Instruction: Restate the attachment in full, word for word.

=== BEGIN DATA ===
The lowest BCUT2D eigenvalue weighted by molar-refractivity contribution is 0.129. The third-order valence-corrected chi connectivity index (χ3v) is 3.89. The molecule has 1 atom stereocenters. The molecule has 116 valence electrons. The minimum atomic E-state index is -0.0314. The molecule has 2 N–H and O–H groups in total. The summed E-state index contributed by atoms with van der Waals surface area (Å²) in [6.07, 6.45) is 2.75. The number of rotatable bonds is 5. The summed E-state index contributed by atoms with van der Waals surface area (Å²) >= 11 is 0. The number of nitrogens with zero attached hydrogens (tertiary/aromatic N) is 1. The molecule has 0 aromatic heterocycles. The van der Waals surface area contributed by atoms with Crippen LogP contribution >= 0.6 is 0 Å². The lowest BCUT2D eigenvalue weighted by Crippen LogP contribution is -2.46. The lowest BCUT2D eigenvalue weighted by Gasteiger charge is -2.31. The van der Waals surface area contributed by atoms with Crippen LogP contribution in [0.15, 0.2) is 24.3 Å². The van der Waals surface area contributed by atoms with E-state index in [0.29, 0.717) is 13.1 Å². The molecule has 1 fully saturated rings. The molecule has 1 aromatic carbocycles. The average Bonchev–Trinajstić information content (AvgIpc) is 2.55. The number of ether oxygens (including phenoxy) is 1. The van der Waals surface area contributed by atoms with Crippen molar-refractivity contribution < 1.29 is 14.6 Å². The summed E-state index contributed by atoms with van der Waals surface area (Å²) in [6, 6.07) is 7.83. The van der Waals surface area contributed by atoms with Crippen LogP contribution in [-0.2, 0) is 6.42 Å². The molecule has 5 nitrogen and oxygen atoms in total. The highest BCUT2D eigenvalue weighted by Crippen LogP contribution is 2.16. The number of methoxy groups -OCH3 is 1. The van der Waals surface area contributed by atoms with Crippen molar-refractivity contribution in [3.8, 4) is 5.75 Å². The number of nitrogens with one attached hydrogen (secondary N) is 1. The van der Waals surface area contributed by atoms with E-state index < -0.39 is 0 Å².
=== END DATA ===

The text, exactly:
The lowest BCUT2D eigenvalue weighted by molar-refractivity contribution is 0.129. The third-order valence-corrected chi connectivity index (χ3v) is 3.89. The molecule has 1 atom stereocenters. The molecule has 116 valence electrons. The minimum atomic E-state index is -0.0314. The molecule has 2 N–H and O–H groups in total. The summed E-state index contributed by atoms with van der Waals surface area (Å²) in [6.07, 6.45) is 2.75. The number of rotatable bonds is 5. The summed E-state index contributed by atoms with van der Waals surface area (Å²) >= 11 is 0. The number of nitrogens with zero attached hydrogens (tertiary/aromatic N) is 1. The molecule has 0 aromatic heterocycles. The van der Waals surface area contributed by atoms with Crippen LogP contribution >= 0.6 is 0 Å². The lowest BCUT2D eigenvalue weighted by Crippen LogP contribution is -2.46. The lowest BCUT2D eigenvalue weighted by Gasteiger charge is -2.31. The van der Waals surface area contributed by atoms with Crippen LogP contribution in [0.15, 0.2) is 24.3 Å². The van der Waals surface area contributed by atoms with E-state index in [0.29, 0.717) is 13.1 Å². The molecule has 1 fully saturated rings. The molecule has 1 aromatic carbocycles. The average Bonchev–Trinajstić information content (AvgIpc) is 2.55. The number of ether oxygens (including phenoxy) is 1. The van der Waals surface area contributed by atoms with Crippen molar-refractivity contribution < 1.29 is 14.6 Å². The summed E-state index contributed by atoms with van der Waals surface area (Å²) in [6, 6.07) is 7.83. The van der Waals surface area contributed by atoms with Crippen LogP contribution in [-0.2, 0) is 6.42 Å². The molecule has 5 nitrogen and oxygen atoms in total. The highest BCUT2D eigenvalue weighted by Crippen LogP contribution is 2.16. The number of methoxy groups -OCH3 is 1. The van der Waals surface area contributed by atoms with Crippen molar-refractivity contribution in [3.8, 4) is 5.75 Å². The number of nitrogens with one attached hydrogen (secondary N) is 1. The van der Waals surface area contributed by atoms with E-state index < -0.39 is 0 Å².